The front-bench MPs have been sworn into Parliament. Others will follow. All but one member of the Cabinet took the religious form of the oath:

I swear by Almighty God that I will be faithful and bear true alliegiance to Her Majesty Queen Elizabeth, her heirs and successors, according to law. So help me God.

The Deputy Prime Minister, Nick Clegg (a professed atheist) took the secular oath:

I do solemnly, sincerely and most and affirm I will be faithful and bear true allegiance to Her Majesty Queen Elizabeth, her heirs and successors, according to law.

Many Labour front-benchers followed Mr Clegg’s example. David Miliband, Alistair Darling, Harriet Harman, Alan Johnson, Hilary Benn, Yvette Cooper, Bob Ainsworth and John Denham all affirmed their allegiance to the Queen.

So are we to conclude the Government is Godly and Her Majesty’s Opposition is mainly Godless? I would be surprised, in this secular age, if every Cabinet member swearing the relgious oath really believed in the God by whom they swore.

It is, perhaps, a triumph of tradition over truth.

But many cabinet ministers certainly do profess a believe in God. David Cameron is a regular church-goer. William Hague has called himself a “committed Christian”. Caroline Spelman is a trustee of the Conservative Christian Fellowship. Liam Fox and Iain Duncan Smith are Catholics. Baroness Warsi is a Muslim. No doubt there are others.

But are they any more right to swear the oath than the others?

Do not swear at all: either by heaven, for it is God’s throne; or by the earth, for it is his footstool; or by Jerusalem, for it is the city of the Great King. And do not swear by your head, for you cannot make even one hair white or black. Simply let your ‘Yes’ be ‘Yes,’ and your ‘No,’ ‘No’; anything beyond this comes from the evil one.
(Matthew 5v34-37)

Surely a conundrum for some believing MPs. I found it interesting to observe that Simon Hughes, a professed Christian, chose to take the secular oath. There may have been others.

A crucial opportunity

We’ve a very important job to do on Thursday.

Vote.

Every Westminster constituency is up for grabs. 650 of them. For many of us it’s time to choose our local councillors too. Both elections are important, but the opinion poll story suggests our votes in the General Election are particularly crucial.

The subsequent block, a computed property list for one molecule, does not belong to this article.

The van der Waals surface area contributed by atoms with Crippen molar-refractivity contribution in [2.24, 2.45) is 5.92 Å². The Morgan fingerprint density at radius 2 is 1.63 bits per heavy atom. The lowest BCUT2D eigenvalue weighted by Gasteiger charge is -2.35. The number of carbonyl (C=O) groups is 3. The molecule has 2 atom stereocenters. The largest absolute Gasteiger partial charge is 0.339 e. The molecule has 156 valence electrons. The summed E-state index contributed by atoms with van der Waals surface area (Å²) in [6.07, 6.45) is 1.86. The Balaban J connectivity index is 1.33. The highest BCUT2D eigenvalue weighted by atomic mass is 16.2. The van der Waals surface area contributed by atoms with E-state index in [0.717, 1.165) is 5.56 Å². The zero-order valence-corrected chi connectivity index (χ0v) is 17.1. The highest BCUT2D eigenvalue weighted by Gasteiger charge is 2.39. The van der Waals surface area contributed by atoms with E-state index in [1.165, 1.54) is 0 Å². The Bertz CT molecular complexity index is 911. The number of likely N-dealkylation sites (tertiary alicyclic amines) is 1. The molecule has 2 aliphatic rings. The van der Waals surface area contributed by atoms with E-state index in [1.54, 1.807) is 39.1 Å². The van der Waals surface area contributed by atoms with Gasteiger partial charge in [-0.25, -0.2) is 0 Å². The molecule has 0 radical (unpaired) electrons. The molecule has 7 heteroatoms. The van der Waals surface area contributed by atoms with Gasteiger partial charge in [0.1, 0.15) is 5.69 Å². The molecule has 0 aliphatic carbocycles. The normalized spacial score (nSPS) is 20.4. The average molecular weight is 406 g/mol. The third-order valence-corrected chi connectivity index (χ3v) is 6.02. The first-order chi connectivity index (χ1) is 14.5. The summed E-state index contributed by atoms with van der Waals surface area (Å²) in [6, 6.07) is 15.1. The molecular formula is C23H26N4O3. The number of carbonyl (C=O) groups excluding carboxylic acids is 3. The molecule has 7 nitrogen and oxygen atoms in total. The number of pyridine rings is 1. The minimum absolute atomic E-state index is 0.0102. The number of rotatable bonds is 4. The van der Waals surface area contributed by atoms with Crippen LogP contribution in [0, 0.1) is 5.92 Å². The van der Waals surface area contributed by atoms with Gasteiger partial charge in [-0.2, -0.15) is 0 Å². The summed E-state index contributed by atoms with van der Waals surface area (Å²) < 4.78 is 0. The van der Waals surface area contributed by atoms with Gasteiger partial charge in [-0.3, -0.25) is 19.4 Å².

As I’ve argued, there are many parallels with the election of 1992.

But in some ways, the parallels with February 1974 are more important.

In that election, a surge in support for smaller parties produced a hung parliament (or ‘balanced’ as the Lib Dems like to call it) which left the Conservatives too weak to govern. Harold Wilson became Prime Minister, leading a minority Labour government. In need of strength, he called a fresh election in October 1974, securing an overall majority of just three seats.

Apparently the governor of the Bank of England, Mervyn King, believes whoever wins the election ahead “will be out of power for a whole generation.” Perhaps he was thinking of 1974. Our economy then was in deep trouble. The years ahead brought great strife and many strikes. It took Labour 18 years to return to government following its defeat in 1979.

We are immersed in a fiscal nightmare; last year the government spent £163bn more than it raised in taxes. Dealing with the deficit will be very painful. We may be out of recession for now, but the years ahead will be harder, not easier. Pity the Prime Minister calling an election in 2015.

But it is not 2015. It is 2010 and we’ve a very important job to do. We must think of the five years ahead, not the years after that. We must put our country first as we cast our ballot.

In 2005, 61.3% of the electorate turned out to vote. In 1992, the last time we knew it would be close, the turnout was 77.7%. I suspect we’ll see a similarly high turnout this time.

I will be voting in Poplar & Limehouse. It’s a fascinating contest; a three-way marginal where Respect’s George Galloway has entered the fray to unsettle Labour’s Jim Fitzpatrick. It presents the Conservatives’ Tim Archer with a golden opportunity to win a challenging seat; a diverse, deprived, inner-city constituency.

George Galloway

George Galloway campaigning for Respect outside my home.

The BBC’s take on my constituency is here. Few seats will be watched with such interest, but every seat is important. Even safe seats are decided by those who actually turn up. They are only ‘safe’ because the voters make them safe. In 1997, the ‘Portillo moment’ showed that no seat is truly safe.

Voting is a great privilege and a great responsibility.

As a Christian, it’s interesting to note how many of my brothers and sisters feel it’s not their place to vote. Some of them don’t want to compromise their beliefs, by voting for the lesser of two evils. Others note that voting is not sanctioned in the Bible and that Jesus did not engage in the government of his day.

However, God created us to “fill the earth and subdue it,” and to rule “over every living creature” (Genesis 1v28). Later St Paul writes that “there is no authority except that which God has established” (Romans 13v1), “it is necessary to submit to the authorities” (v5) and “the authorities are God’s servants” (v6).